The ugliest has to be the late 60s 4 doors with the Landau roofs and opposing doors. They call it luxury; I call it a hideous pimp wagon.


I put some miles on 55-57 Birds back in the day. The 55s were hot for their day and good handling for their time and pretty quick with solid lifters. In 56 Ford de-emphasized racing softened the suspension and hung a heavy continental kit on the back and then add 70 pounds of reinforcement to the rear frames because they were cracking. If you went into a curve or corner too fast with a 56 you were going off the road backwards. In 57 they were back to being a great little car.

Everybody thinks the Corvette walked all over the T-Bird in the early days but the 55s were pretty close with the performance edge going to Ford.

The 53 - 55 Corvettes were great looking cars but the 53 and 54 only had 6 cylinder engines and the build quality was terrible. There were no roll up windows, just side curtains that leaked like a sieve.

By 55 when the Corvette got the V8 buyers were completely turned off by the cars reputation and they only produced 500 of them.

The 58 and newer T-Birds were overweight pigs, heavier than the full sized Fords which is why the performance was so bad.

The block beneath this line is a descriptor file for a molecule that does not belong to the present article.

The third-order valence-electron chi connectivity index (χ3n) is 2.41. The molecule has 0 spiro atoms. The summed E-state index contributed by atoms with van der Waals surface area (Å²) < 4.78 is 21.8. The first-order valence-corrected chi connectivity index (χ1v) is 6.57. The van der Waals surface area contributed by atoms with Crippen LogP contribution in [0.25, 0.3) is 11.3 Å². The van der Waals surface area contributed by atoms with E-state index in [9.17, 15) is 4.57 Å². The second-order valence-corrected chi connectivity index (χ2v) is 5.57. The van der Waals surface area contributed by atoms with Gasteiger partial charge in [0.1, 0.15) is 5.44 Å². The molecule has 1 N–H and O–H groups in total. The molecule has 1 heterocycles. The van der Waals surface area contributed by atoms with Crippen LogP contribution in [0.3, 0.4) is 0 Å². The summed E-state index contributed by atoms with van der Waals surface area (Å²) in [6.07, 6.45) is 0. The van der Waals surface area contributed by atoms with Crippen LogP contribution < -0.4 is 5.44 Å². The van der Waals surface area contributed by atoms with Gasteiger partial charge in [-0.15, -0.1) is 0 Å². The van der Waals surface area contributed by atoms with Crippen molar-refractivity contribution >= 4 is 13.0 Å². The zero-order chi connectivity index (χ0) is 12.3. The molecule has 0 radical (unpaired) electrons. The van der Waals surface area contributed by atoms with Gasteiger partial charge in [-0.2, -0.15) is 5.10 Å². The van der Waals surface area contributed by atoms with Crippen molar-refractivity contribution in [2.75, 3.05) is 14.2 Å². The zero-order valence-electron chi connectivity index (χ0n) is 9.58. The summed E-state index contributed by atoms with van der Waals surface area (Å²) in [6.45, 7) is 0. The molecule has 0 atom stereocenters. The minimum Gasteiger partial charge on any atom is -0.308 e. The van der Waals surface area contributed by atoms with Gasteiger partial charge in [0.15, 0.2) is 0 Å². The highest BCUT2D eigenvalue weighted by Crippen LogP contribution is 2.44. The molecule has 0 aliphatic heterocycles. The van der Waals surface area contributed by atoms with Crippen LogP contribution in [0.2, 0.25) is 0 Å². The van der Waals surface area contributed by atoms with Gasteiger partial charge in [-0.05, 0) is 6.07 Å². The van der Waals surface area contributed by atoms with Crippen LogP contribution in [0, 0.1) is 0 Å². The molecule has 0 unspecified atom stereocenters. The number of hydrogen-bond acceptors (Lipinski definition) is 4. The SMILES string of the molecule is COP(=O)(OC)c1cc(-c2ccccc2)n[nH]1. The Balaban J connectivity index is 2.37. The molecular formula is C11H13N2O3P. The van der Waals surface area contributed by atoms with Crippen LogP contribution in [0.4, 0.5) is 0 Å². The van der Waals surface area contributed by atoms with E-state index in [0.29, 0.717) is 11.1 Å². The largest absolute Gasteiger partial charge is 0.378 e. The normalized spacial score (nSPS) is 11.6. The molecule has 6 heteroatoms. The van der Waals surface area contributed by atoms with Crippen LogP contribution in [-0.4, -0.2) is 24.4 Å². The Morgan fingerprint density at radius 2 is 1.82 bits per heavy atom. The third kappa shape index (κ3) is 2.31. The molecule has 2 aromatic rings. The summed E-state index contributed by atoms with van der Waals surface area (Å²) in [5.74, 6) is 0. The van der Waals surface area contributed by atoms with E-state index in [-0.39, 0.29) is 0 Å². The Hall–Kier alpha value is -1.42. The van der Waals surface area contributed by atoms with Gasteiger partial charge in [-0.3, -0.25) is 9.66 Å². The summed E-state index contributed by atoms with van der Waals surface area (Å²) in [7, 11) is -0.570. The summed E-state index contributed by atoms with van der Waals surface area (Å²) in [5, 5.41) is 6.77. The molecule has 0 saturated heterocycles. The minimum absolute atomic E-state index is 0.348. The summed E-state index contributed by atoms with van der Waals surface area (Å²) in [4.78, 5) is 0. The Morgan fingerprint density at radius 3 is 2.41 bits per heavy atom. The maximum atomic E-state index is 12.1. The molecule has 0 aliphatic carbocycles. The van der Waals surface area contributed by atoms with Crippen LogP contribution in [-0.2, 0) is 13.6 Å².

As long as we are talking about 50s Fords and Chevys, the 57 Chevy has become THE 50s Icon. But it was not well received in 57 and was the only postwar year that it lost the sales crown to Ford.

In case anyone thinks I am just a Ford fan, I have never owned one although my kids dragged home a few Pintos and a Maverick because they were cheap.

That stopped when the next pinto showed up at my house I was going to shoot and the one after that I was going to shoot the one who dragged it home.

What prompted this question and what sites are the ones who seem to have a lot of Thunderbirds .

Chuck , what did you do about the holes in your vehicle from your other thread ?

You folks make me kinda glad I didn’t win the raffle for that fully restored 57 Bird in Boston. Worth the chance though for $100. Supposed to be only 1000 tickets sold for the fundraiser but they only sold 500. But a guy down the road a piece in Worthington, Minnesota won it. So after the virus settles I’ll swing by there to take a look at it sometime on my way to Dakota.

A 57 T Bird is one of those cars that I admire but have no real desire to own one, they are great cruisers and unless you have to have the rare motor 100 point restoration there are some great drivers for reasonable money.

I’ve always loved the C1 vettes. Love the style. To get a good one that’s been through a retro-mod in good condition is over $100,000 (well out of my price range). That C7 vette I drove a few weeks back is looking better and better.

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My 59 Corvette. That is not me in the pic. It’s the guy I got the car from. Gray with silver coves and red interior. 283 with dual point distributor. 4:11 Posi gears, and traction bars. A real hoot to drive; or was up to the point it broadsided a pickup.


Was it tubbed to fit those wide shoes on it?